22 Jan / Songs of Willow Frost by Jamie Ford
Here’s what a fairly recent (pubbed September 2013) bestseller looks like. It hasn’t gotten any major nominations or awards (perhaps I should add ‘yet,’ as author Jamie Ford‘s debut, Hotel at the Corner of Bitter and Sweet, garnered a few nods); nevertheless, it’s certainly sold plenty of copies in the few months since it hit shelves.
In 1934, 12-year-old William Eng is the “only Chinese boy left” at Seattle’s Sacred Heart Orphanage. Although he has only vague memories of his mother, he remembers enough to recognize her on the silver screen during a rare outing to the theater. With the help of his closest friend – a motherless blind girl named Charlotte – William goes in search of the Chinese American movie star, Willow Frost, who was once Liu Song, his beloved ah-ma. A double narrative unfolds, weaving William’s maternal quest, with Liu Song’s difficult experiences during the Depression and her eventual transformation into Willow Frost. What William eventually learns about his mother, his own past, and their short time together, prove difficult truths to face.
Although the writing is smooth enough to keep you reading, the story tends toward melodramatic and predictable. Based on the success of Hotel, however, to assume Songs will find similar support is not unreasonable. Yet what makes this novel stand out is not particularly its literary merit, but for its relentless victimization of women. Yes, historically, women suffered purely because of gender, and for minority women, the challenges were exponentially greater – but the women in Songs never rise above their victimization.[Possible spoiler alert!] The two women closest to William are both victims of incest. Willow is raped by her stepfather, and eventually succumbs to his lurid whims to feed their child. Even when she falls in love, she is little more than a helpless vessel for empty promises. In contrast, William’s young friend Charlotte refuses to continue a life controlled by fear and abuse and commits suicide to escape.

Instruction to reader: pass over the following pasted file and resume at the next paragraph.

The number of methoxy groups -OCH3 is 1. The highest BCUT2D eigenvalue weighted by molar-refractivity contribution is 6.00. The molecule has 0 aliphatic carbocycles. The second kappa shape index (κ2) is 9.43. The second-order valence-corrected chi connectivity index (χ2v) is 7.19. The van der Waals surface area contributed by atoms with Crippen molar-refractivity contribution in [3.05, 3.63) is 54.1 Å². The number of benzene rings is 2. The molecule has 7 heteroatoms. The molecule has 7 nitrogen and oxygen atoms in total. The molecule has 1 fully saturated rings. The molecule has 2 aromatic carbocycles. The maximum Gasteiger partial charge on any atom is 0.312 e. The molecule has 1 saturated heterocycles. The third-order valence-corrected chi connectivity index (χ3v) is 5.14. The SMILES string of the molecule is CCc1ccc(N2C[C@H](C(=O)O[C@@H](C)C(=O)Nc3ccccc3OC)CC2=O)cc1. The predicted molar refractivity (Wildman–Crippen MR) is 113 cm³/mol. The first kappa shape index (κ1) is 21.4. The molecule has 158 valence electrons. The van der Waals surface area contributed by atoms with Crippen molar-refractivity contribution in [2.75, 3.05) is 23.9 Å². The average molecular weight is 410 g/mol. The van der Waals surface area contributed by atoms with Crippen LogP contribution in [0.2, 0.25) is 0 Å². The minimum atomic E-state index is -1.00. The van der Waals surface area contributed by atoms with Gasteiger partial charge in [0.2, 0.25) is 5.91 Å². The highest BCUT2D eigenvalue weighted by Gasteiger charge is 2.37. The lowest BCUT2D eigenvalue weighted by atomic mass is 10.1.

None of the minor female characters fare better: Willow’s mother is a sacrificial shadow whose desperate submission to her evil second husband leaves her young daughter at his mercy; that cruel stepfather’s first wife abuses as she has been abused, manipulated, abandoned; the young woman chosen to marry Willow’s would-be lover never rises above heir-bearer and household manager.
Each of Song‘s women remain trapped in generalizations, stereotypes, and male fantasies. Regardless of the possibility of a better ending, after 350 pages (or almost 13 hours stuck in the ears – Ryan Gesell is more assured as young William but gratingly over-emotes as Willow), disappointment and regret are really all that remain.